China completely opens wide its doors to gaming consoles

In late 2014, China lifted an almost 13 year old ban that prevented gaming consoles from being sold anywhere in the country. But that new freedom came with one caveat: the companies making and selling these consoles can only do business in one specialized area. Now China is removing even that, which will allow the likes of Sony, Microsoft, and Nintendo to sell their popular gaming hardware anywhere in the country. More than giving these foreign companies a new cash cow, this could also change the landscape of gaming in China, which is heavily slanted towards mobiles and PCs.

China is no stranger to games. E-sports was already a thing there even before it became controversial in the West. Mobile gaming is also a thriving culture, not to mention business, propelled by the millions of smartphone users glued to their screens daily. Despite that, Sony and Nintendo have never been able to capitalize on those figures, thanks to the Chinese government banning video game consoles in 2000. Somewhat ironically, that law was put in place because of the potential harm gaming consoles could have on the youth.

In 2014, word got out that China was looking into relaxing those rules, which did come about before the year ended. The reasons for the shift in direction were probably more economic than philosophical, considering games haven't really changed that much in terms of depictions of mature content. That said, it wasn't a free pass. Companies who wish to sell gaming consoles were restricted to doing their business only in the Shanghai Free Trade Zone. While it presented an opportunity, it did bear the expected abundance of fruits that the gaming companies, and the Chinese government, hoped for.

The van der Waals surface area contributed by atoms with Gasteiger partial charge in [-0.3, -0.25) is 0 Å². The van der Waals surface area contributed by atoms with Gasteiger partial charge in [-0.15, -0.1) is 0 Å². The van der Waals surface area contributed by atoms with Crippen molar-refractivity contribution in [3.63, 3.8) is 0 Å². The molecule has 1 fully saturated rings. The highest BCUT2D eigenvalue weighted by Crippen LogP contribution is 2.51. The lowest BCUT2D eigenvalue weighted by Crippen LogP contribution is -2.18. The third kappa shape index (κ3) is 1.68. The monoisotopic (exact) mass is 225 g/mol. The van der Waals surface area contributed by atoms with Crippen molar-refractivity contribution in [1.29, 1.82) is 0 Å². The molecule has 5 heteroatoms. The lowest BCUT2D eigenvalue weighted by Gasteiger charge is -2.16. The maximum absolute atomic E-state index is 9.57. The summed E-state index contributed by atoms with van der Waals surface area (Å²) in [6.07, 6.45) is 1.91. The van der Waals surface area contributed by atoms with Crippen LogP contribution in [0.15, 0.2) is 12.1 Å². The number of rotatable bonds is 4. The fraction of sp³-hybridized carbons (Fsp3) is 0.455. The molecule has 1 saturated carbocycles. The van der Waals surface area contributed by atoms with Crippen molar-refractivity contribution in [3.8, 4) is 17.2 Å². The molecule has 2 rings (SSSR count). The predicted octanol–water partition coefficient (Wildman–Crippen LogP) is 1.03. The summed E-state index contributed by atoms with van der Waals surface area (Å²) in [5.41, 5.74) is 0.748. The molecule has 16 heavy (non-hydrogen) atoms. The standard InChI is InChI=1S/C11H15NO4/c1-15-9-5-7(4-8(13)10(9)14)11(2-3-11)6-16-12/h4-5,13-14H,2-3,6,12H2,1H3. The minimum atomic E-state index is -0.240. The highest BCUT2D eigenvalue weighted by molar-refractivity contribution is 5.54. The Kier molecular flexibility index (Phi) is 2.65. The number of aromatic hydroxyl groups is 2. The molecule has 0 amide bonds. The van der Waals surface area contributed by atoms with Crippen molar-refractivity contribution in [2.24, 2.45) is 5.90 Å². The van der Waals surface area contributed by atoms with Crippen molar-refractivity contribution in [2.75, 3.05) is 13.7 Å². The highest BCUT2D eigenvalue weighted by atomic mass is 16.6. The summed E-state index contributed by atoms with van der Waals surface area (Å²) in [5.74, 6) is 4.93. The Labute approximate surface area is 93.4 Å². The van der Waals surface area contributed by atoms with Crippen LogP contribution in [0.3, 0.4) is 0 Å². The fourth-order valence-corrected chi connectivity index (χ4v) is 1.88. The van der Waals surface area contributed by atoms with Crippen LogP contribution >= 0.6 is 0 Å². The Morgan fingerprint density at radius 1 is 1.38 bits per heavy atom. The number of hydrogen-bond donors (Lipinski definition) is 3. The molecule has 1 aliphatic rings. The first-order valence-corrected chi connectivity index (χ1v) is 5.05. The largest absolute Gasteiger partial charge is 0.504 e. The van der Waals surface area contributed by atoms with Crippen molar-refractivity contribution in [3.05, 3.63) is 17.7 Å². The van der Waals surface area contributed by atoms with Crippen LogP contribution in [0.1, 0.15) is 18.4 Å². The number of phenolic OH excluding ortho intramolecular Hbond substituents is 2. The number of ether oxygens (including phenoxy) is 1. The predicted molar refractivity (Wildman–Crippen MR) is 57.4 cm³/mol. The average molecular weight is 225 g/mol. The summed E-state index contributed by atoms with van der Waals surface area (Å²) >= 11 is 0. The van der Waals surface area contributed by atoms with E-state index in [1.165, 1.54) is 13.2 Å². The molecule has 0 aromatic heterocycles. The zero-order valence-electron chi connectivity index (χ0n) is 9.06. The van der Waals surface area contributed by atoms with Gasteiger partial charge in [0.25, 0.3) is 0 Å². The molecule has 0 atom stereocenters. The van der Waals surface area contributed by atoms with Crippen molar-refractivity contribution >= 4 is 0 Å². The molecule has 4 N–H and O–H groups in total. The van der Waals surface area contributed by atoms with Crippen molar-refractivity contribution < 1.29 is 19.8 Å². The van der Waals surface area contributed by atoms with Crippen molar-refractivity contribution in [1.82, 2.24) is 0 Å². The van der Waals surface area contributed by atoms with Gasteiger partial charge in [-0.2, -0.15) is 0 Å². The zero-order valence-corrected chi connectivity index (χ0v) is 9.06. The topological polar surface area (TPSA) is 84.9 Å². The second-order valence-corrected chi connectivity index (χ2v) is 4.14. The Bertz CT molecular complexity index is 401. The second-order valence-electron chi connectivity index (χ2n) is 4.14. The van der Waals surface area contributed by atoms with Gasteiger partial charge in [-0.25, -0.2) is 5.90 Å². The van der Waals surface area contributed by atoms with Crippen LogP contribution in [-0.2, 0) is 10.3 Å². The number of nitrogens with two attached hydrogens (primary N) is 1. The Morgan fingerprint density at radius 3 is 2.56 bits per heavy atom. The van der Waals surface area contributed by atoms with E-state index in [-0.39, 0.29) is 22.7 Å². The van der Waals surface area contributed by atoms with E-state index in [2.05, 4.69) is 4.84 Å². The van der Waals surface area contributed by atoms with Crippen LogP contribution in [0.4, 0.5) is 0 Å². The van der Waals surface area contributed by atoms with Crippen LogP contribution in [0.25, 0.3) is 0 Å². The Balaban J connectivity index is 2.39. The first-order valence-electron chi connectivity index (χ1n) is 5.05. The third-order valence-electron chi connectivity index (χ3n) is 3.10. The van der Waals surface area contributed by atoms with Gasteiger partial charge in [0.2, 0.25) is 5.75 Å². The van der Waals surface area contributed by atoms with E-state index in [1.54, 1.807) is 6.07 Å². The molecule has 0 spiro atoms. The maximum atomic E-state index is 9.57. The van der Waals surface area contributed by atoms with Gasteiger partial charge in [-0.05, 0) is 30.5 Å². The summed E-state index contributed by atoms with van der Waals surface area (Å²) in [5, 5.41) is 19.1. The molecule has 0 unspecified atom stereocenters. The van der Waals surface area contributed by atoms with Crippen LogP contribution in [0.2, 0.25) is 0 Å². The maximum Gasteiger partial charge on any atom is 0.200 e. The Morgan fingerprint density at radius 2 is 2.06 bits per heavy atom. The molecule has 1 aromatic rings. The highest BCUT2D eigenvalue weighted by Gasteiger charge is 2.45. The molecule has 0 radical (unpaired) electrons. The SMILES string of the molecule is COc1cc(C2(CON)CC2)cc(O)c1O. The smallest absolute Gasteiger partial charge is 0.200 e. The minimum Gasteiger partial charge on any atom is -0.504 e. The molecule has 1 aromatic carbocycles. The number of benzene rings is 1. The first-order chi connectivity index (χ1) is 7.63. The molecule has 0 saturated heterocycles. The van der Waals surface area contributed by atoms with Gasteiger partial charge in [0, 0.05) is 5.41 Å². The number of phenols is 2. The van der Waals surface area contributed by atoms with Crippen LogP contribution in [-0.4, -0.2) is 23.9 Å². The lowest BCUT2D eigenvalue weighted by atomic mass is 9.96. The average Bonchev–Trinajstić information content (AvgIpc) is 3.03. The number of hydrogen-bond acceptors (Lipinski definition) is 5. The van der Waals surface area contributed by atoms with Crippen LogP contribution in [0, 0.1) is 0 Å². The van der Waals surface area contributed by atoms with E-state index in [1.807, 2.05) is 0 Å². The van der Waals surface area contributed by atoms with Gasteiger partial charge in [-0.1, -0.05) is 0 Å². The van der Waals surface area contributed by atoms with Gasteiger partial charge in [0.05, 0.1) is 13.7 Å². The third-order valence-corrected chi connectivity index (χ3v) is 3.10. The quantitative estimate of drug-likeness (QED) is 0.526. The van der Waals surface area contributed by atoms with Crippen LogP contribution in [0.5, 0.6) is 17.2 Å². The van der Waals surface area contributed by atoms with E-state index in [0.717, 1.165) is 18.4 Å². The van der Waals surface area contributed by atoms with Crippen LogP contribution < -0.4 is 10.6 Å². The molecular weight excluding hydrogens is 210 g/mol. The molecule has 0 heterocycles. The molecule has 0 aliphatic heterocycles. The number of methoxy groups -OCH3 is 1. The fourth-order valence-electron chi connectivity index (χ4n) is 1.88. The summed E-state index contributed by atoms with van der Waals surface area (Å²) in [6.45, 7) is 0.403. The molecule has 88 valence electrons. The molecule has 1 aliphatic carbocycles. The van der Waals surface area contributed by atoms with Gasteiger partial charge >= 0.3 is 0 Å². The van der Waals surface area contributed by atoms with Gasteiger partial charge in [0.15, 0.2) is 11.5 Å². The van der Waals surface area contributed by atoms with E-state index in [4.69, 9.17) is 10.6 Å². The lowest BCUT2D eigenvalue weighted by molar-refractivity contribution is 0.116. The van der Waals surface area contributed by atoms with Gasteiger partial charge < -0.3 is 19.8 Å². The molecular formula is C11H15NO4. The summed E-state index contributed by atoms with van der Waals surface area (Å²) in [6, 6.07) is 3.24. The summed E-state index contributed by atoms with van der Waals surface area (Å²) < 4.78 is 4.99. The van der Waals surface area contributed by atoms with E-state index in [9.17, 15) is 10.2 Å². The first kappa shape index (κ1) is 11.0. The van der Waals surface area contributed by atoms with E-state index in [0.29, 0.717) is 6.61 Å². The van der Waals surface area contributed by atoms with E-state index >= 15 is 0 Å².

This latest move is hoped to remedy that and perhaps at an opportune time. China's gaming market is estimated to go up by 23 percent compared to last year, to the tune of $22.2 billion. It's no wonder everyone has their eyes on the money. Whether gaming consoles can break through mobiles and PCs, however, is yet to be seen.

SOURCE: Wall Street Journal